Mothers’ and Fathers’ Day Pointers for LGBTQ Parents

buy canibus Lyrical law Mother’s Day is coming up in less than a month (May 11th this year). For those of you two-gal-headed families out there it means twice the fun. Or half, depending on how you do the math or the tradition! Dads, your day is a bit further off (June 15th this year), but no less worthy of advance reflection. Mothers-FathersDayMothers-FathersDay

As with so many things queer family in these early generations, we’re building the road as we travel. Approaches to “Mothers’ Day” with two moms and “Fathers’ Day” with two dads abound, but most shake down to one among a few basic options outlined at right: you go all in on the one day, or one of you appropriates space on the other day.  Or you both celebrate something else entirely, like International Family Equality Day, coming into its third year this year.

Nine years ago Dana Rudolph over at Mombian hatched Blogging for LGBT Families Day. She located it in early June, following the logic that the beginning of June would be equidistant from Mother’ and Father’s Day. It made sense as a day to pick to celebrate both lesbian mothers and gay dads, but by standing in alternative to these either/or days, it also takes a step toward an omni-gendered parenthood.

My own family has celebrated my partner on Mother’s Day and we’ve commandeered Father’s Day and made it into Baba’s Day, which has worked splendidly for us. But whichever route your family takes, the only super-practical consideration entails informing your child’s caregiver or teacher. Particularly if your child is young, and this year is the first time they’ll be engaging with these holidays through the lens of others.  Here are a few practical pointers:

    • Don’t assume busy caregivers remember what you them about how your family “does” these holidays. Put what you said into writing, send it in a note, then follow up. Your kids’ caregivers’ desire to mean well does not immediately translate into knowledge around how to approach holidays like these.
    • If your family celebrates you both on Mothers’ or Fathers’ day, be sure to connect with your child’ caregiver or teacher about whatever crafty gift for “Mom” or “Dad” they’re doing. Making two of whatever it is may or may not work out – so brainstorm ways they might be able to do something special for you both.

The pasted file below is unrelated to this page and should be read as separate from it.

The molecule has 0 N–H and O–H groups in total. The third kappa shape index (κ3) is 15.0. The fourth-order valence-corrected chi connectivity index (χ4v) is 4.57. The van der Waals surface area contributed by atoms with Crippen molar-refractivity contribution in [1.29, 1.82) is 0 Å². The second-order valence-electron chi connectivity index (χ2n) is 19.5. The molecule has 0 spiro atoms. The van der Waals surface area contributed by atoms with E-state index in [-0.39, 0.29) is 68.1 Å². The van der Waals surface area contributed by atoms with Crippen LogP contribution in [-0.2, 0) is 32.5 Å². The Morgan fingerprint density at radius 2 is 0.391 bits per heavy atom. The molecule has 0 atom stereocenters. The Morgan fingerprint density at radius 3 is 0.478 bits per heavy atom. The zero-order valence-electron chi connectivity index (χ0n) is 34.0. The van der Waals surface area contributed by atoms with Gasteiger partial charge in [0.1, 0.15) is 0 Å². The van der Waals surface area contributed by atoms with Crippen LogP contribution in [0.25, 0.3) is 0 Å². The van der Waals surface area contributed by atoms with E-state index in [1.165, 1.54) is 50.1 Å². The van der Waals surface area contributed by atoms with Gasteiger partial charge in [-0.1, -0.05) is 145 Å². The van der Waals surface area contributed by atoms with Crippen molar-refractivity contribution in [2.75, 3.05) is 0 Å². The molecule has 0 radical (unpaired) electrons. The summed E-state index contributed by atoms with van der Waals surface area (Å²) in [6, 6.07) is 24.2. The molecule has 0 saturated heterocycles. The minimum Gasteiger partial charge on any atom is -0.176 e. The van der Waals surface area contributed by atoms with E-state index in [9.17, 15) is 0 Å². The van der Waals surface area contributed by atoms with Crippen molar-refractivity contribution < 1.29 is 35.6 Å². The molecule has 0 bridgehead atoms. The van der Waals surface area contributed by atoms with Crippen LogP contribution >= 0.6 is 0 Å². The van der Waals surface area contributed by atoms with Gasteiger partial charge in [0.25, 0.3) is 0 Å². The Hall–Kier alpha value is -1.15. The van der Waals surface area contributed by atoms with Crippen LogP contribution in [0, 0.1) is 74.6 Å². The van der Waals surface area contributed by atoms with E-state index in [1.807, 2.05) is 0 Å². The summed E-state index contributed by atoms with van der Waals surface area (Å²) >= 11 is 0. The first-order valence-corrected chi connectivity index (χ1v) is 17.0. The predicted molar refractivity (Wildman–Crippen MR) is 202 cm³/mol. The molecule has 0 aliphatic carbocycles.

• Be sure to fold your kids into discussions about how your family “does” these holidays, at whatever level is appropriate for them.

I learned the hard way, when our oldest was in her first year of preschool, that good intentions do not automatically translate. The director and teachers forgot that I’d said we celebrate me on Father’s Day, and instead hustled our daughter through something that seemed evidently a half-baked afterthought, compared to her first project for Mama. What we learned: everyone, even the sympathetic allies like those we found at this preschool, needs a reminder. After our second child went through this preschool, we all had learned a lot about expectations. And I had learned about people’s capacity to change if I help them.

He was given a form to fill out as Father’s Day approached. But his was different: they had taken the questionnaire they’d created for mothers, which the kids would fill in as they were read to –  “What is your mother’s favorite food?” “What do they do after you go to bed?” and so on – and substituted the word “Baba” for every instance of “Mother.”  That, filled in (complete with factual errors) turned out to be the best Baba’s Day gift ever.

Happy Mothers' Day, by Chris Ware, May 13, 2013. [PHOTO CREDIT: THE NEW YORKER]

Happy Mothers’ Day, by Chris Ware, May 13, 2013. [PHOTO CREDIT: THE NEW YORKER]


  1. Our family is another conundrum yet. The kids live with two mommies (Mommy and Mama), but they still sometimes talk with their father who lives elsewhere. The kids only sort of grasp the the existence of mother’s/father’s day and I think since they live with me and Laura their teachers/daycare staff just assume that the kids don’t have a dad in the picture. This makes for some slightly awkward conversations and a lot of funny looks. This will be the first time that they’ll be in school/daycare for either of the holidays so it looks like some friendly reminder letters are in order.

    • I can’t speak highly enough of a friendly reminder letter! Or something. A card. A box of chocolates with the card. Whatever does the trick.

      Unless you are at a daycare/ preschool/ elementary school that has cared for the kids of LGBT parents, and done so well, with wisdom and elegance, you just can’t rely on the fact that even the most well-meaning folk will figure out how to fit your family into the available slots.

      I tend to think of all this like how parents of kids with allergies might (or so I imagine). There’s something really important for your kids’ caregivers to know, and you have to tell them, and it’s no big deal once they know, but they won’t know ’til you give them the language for it.

  2. Every year our kids’ teachers have asked them if they would like to make two of those carefully crafted classroom projects for Mothers’ Day (as we punctuate it here), and every year the kids have declined the offer: too much work.

    Mothers’ Day is generally an awkward affair for me. I can’t say we have figured out what works for our household. But my dad and brother in law save the day by throwing a party for all the moms in our family.

    • What if the day goes 48 hrs? And it starts noon before Mother’s Day, proper (ever on a Saturday) and stretches to noon following Mother’s Day (on a Monday, a hassle, but). Then you both swap crowns at high noon on Sunday?

      I would love to hear from other folks all the variations they put on this thing.

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